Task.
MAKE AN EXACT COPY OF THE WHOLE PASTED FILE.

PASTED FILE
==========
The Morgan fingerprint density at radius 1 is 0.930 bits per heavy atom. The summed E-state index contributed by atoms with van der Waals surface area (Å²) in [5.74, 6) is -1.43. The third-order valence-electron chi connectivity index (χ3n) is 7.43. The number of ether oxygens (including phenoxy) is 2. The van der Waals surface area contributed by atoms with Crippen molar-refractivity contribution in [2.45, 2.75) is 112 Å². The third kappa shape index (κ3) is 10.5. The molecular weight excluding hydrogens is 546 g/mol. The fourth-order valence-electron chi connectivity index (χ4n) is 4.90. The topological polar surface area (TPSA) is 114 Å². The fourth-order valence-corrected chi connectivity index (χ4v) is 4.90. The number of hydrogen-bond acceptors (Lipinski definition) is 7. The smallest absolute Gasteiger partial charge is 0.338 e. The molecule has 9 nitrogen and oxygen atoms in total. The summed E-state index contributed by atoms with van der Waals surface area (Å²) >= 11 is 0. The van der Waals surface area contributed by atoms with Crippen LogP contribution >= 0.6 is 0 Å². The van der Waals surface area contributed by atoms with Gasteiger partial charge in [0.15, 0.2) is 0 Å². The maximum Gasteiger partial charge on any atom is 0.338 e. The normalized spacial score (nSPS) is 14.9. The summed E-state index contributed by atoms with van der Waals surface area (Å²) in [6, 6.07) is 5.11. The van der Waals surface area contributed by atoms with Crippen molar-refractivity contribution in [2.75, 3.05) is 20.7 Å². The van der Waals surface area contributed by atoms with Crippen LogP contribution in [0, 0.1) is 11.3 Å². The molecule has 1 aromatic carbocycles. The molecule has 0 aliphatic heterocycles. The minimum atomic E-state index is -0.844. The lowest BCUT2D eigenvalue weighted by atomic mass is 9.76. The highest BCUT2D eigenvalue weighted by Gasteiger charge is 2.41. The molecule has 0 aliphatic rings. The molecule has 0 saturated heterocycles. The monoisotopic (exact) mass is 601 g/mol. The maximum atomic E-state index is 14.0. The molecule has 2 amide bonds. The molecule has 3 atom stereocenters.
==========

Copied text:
The Morgan fingerprint density at radius 1 is 0.930 bits per heavy atom. The summed E-state index contributed by atoms with van der Waals surface area (Å²) in [5.74, 6) is -1.43. The third-order valence-electron chi connectivity index (χ3n) is 7.43. The number of ether oxygens (including phenoxy) is 2. The van der Waals surface area contributed by atoms with Crippen molar-refractivity contribution in [2.45, 2.75) is 112 Å². The third kappa shape index (κ3) is 10.5. The molecular weight excluding hydrogens is 546 g/mol. The fourth-order valence-electron chi connectivity index (χ4n) is 4.90. The topological polar surface area (TPSA) is 114 Å². The fourth-order valence-corrected chi connectivity index (χ4v) is 4.90. The number of hydrogen-bond acceptors (Lipinski definition) is 7. The smallest absolute Gasteiger partial charge is 0.338 e. The molecule has 9 nitrogen and oxygen atoms in total. The summed E-state index contributed by atoms with van der Waals surface area (Å²) >= 11 is 0. The van der Waals surface area contributed by atoms with Crippen LogP contribution >= 0.6 is 0 Å². The van der Waals surface area contributed by atoms with Gasteiger partial charge in [0.15, 0.2) is 0 Å². The maximum Gasteiger partial charge on any atom is 0.338 e. The normalized spacial score (nSPS) is 14.9. The summed E-state index contributed by atoms with van der Waals surface area (Å²) in [6, 6.07) is 5.11. The van der Waals surface area contributed by atoms with Crippen molar-refractivity contribution in [2.75, 3.05) is 20.7 Å². The van der Waals surface area contributed by atoms with Crippen LogP contribution in [0, 0.1) is 11.3 Å². The molecule has 1 aromatic carbocycles. The molecule has 0 aliphatic heterocycles. The minimum atomic E-state index is -0.844. The lowest BCUT2D eigenvalue weighted by atomic mass is 9.76. The highest BCUT2D eigenvalue weighted by Gasteiger charge is 2.41. The molecule has 0 aliphatic rings. The molecule has 0 saturated heterocycles. The monoisotopic (exact) mass is 601 g/mol. The maximum atomic E-state index is 14.0. The molecule has 2 amide bonds. The molecule has 3 atom stereocenters.